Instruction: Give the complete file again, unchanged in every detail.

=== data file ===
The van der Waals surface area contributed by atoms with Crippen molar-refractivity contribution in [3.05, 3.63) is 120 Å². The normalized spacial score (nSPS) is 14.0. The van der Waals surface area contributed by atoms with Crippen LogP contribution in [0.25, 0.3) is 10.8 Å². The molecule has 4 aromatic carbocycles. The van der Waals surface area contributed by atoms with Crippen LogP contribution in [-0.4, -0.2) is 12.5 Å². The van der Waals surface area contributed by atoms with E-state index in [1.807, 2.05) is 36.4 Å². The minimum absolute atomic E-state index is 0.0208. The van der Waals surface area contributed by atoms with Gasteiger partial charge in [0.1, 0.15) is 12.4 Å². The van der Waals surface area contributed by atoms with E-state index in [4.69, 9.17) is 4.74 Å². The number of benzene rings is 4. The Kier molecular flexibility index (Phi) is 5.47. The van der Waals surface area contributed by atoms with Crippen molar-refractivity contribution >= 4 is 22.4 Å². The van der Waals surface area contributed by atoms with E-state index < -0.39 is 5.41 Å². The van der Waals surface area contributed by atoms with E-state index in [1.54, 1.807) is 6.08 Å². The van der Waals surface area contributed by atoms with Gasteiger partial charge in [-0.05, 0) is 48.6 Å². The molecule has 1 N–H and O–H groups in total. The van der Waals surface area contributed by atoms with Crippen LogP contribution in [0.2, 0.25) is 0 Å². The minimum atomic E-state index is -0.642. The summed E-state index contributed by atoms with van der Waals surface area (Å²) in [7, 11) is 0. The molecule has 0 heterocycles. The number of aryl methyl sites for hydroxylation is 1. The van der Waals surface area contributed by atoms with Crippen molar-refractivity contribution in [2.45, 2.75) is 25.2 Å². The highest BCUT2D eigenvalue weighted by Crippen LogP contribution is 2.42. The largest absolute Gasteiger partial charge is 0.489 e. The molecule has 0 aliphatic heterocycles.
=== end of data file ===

The van der Waals surface area contributed by atoms with Crippen molar-refractivity contribution in [3.05, 3.63) is 120 Å². The normalized spacial score (nSPS) is 14.0. The van der Waals surface area contributed by atoms with Crippen LogP contribution in [0.25, 0.3) is 10.8 Å². The molecule has 4 aromatic carbocycles. The van der Waals surface area contributed by atoms with Crippen LogP contribution in [-0.4, -0.2) is 12.5 Å². The van der Waals surface area contributed by atoms with E-state index in [1.807, 2.05) is 36.4 Å². The minimum absolute atomic E-state index is 0.0208. The van der Waals surface area contributed by atoms with Gasteiger partial charge in [0.1, 0.15) is 12.4 Å². The van der Waals surface area contributed by atoms with E-state index in [4.69, 9.17) is 4.74 Å². The number of benzene rings is 4. The Kier molecular flexibility index (Phi) is 5.47. The van der Waals surface area contributed by atoms with Crippen molar-refractivity contribution >= 4 is 22.4 Å². The van der Waals surface area contributed by atoms with E-state index < -0.39 is 5.41 Å². The van der Waals surface area contributed by atoms with E-state index in [1.54, 1.807) is 6.08 Å². The van der Waals surface area contributed by atoms with Gasteiger partial charge in [-0.05, 0) is 48.6 Å². The molecule has 1 N–H and O–H groups in total. The van der Waals surface area contributed by atoms with Crippen LogP contribution in [0.2, 0.25) is 0 Å². The minimum atomic E-state index is -0.642. The summed E-state index contributed by atoms with van der Waals surface area (Å²) in [7, 11) is 0. The molecule has 0 heterocycles. The number of aryl methyl sites for hydroxylation is 1. The van der Waals surface area contributed by atoms with Crippen molar-refractivity contribution in [2.45, 2.75) is 25.2 Å². The highest BCUT2D eigenvalue weighted by Crippen LogP contribution is 2.42. The largest absolute Gasteiger partial charge is 0.489 e. The molecule has 0 aliphatic heterocycles.